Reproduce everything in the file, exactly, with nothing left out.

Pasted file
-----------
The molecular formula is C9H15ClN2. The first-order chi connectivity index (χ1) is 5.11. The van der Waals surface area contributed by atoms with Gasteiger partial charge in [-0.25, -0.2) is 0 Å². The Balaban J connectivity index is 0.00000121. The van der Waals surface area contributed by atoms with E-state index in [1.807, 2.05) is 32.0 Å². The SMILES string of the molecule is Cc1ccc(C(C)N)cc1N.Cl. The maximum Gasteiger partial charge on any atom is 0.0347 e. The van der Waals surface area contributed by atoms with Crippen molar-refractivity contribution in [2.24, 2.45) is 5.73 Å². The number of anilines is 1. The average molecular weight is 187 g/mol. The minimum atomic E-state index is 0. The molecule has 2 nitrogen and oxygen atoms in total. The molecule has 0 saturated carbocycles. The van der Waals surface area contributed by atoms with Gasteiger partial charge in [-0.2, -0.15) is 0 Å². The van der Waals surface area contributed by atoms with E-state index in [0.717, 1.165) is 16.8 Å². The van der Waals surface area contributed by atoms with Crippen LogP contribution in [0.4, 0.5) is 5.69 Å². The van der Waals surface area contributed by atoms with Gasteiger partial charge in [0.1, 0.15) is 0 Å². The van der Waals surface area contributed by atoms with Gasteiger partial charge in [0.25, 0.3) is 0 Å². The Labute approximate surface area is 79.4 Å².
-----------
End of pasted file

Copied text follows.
The molecular formula is C9H15ClN2. The first-order chi connectivity index (χ1) is 5.11. The van der Waals surface area contributed by atoms with Gasteiger partial charge in [-0.25, -0.2) is 0 Å². The Balaban J connectivity index is 0.00000121. The van der Waals surface area contributed by atoms with E-state index in [1.807, 2.05) is 32.0 Å². The SMILES string of the molecule is Cc1ccc(C(C)N)cc1N.Cl. The maximum Gasteiger partial charge on any atom is 0.0347 e. The van der Waals surface area contributed by atoms with Crippen molar-refractivity contribution in [2.24, 2.45) is 5.73 Å². The number of anilines is 1. The average molecular weight is 187 g/mol. The minimum atomic E-state index is 0. The molecule has 2 nitrogen and oxygen atoms in total. The molecule has 0 saturated carbocycles. The van der Waals surface area contributed by atoms with Gasteiger partial charge in [-0.2, -0.15) is 0 Å². The van der Waals surface area contributed by atoms with E-state index in [0.717, 1.165) is 16.8 Å². The van der Waals surface area contributed by atoms with Crippen LogP contribution in [0.4, 0.5) is 5.69 Å². The van der Waals surface area contributed by atoms with Gasteiger partial charge in [0.1, 0.15) is 0 Å². The van der Waals surface area contributed by atoms with Gasteiger partial charge in [0.25, 0.3) is 0 Å². The Labute approximate surface area is 79.4 Å².